There are 2 roads to Islamabad, the motorway and the normal road. The normal road is a little shorter but passes through a lot of towns and villages so as per Omars recommendation we opted for the motorway. It was Helen and I plus Bryn.
The first obstacle came when we were stopped getting onto the motorway by the police. Apparently there is a rule that bikes over 500cc are allowed but most police don‘t really know this. They informed us we could not go and needed all sorts of type approval permits and certificates. When asked where we could get these they didn’t seem to know. A little more persuasion I presented my (copied) driving license. This didn’t seem to satisfy them so we presented the IDP which magically did the trick. It seems that an official looking bit of paper with stamps and a photo was all we needed. They let us go explaining that we had to stay in the left lane unless overtaking (duh)
The motorway was fantastic, better than even the Autobahns in Germany. It took about 4 hours to get to Islamabad with a couple of stops including a Subway restaurant of all places. We passed a car who later pulled into one of these stops to chat. The older lady from the car thought we were American spies with our strange motorbikes. Her son explained she gets a bit excited sometimes. Meanwhile I wondered what sort of spies would ride around on very conspicuous bikes…
When we got to Islamabad we were asked for our tickets at the toll gate. This was news to us as we had not been charged on a toll road since Europe (in Iran it was something like “where you from“, “Ireland“, “ok, on you go“). We were not given tickets when we got on the motorway. Some arguing ensued and they wanted to charge us a lost ticket fee which was about double the normal price. I explained we had not lost the tickets so why charge lost ticket fee? They said it was our mistake, we said it wasn’t, etc etc etc. Meanwhile a large impatient queue was building up behind beeping horns and starting to get out of their vehicles. The booth clerk was looking more and more flustered. He pointed to the side and said we should go there.We nodded yes yes and played the dumb foreigner card again as we sailed on into Islamabad.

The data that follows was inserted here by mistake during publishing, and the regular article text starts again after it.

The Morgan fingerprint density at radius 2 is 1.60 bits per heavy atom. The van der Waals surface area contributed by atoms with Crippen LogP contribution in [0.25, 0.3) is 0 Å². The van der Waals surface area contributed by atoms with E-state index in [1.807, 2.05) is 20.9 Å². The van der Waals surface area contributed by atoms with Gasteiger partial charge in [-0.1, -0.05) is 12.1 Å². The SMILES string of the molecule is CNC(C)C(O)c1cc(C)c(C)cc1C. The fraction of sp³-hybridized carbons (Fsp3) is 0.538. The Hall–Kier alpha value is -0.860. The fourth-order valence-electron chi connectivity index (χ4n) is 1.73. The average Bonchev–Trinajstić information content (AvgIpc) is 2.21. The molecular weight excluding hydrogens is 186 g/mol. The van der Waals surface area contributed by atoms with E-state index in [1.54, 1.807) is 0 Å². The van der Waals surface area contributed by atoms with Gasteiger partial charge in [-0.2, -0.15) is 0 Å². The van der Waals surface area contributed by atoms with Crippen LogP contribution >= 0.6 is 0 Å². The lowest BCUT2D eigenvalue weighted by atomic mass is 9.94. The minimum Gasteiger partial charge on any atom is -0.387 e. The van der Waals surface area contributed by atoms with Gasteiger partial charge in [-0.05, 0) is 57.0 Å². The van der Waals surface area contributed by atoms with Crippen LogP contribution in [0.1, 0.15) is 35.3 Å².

We found our way to the tourist campsite where we pitched our tent and made dinner. We drifted off to sleep soothed by the sound of gunfire in the distance. Of course here they fire weapons at weddings and so on but it was hard to know if that was the case here or not. In the morning we awoke to discover the police also encamped in the grounds complete with machine gun emplacement. hmm
Helen and I headed to Manshira on the KKH, with Bryn staying behind to chase up his passport. The first part of the road was congested and busy so the going was slow but directions simple to follow. The first part of the KKH was tarmac lined by trees. It was basically a road like any other except for the oncoming traffic on the wrong side of the road who thought that flashing the headlights would mean everything would work out a-ok.
We found the hotel comfortable so stayed there for 2 nights, but Helen health took a turn for the worse again so that plus our concerns about the security situation meant we turned back the following morning for Islamabad. When we arrived we found Bryn still there so we went out for dinner in an Afgahn restaurant. We were shocked at the modernness of Islamabad, laid out in a grid with streets 5 or 6 lanes wide. All the global brands were here from Dominoes to Dunkin Dohnuts. It seemed impossible to imagine all this in the same country as Jacobabad.
We had everything packed and ready to leave the following morning when Bryn noticed Helens water pump leaking again. I sat and watched it for a while hoping it would stop after a bit but it did not. With 400km or so to do til Lahore we opted to stay and fix it. Using the tools I had with me and the experience gained from the last time the going went well. The only snag was getting the sump bolt out to drain the oil because all I had was a spanner the right size and it was beginning to chew the bolt head. A guard wandered over and was taking a friendly interest. After some sign language he told me to try the Bazaar over the road. I was unsure where it was so he changed out of uniform and helpfully took me over there. Sure enough there was a shop and they had the elusive 24mm socket to sell me single. It was 6 side drive and only about two quid. I wished there were bazaars at home.
With the bike sorted we unashamedly had a domino’s pizza for dinner, ready to head to Lahore in the morning.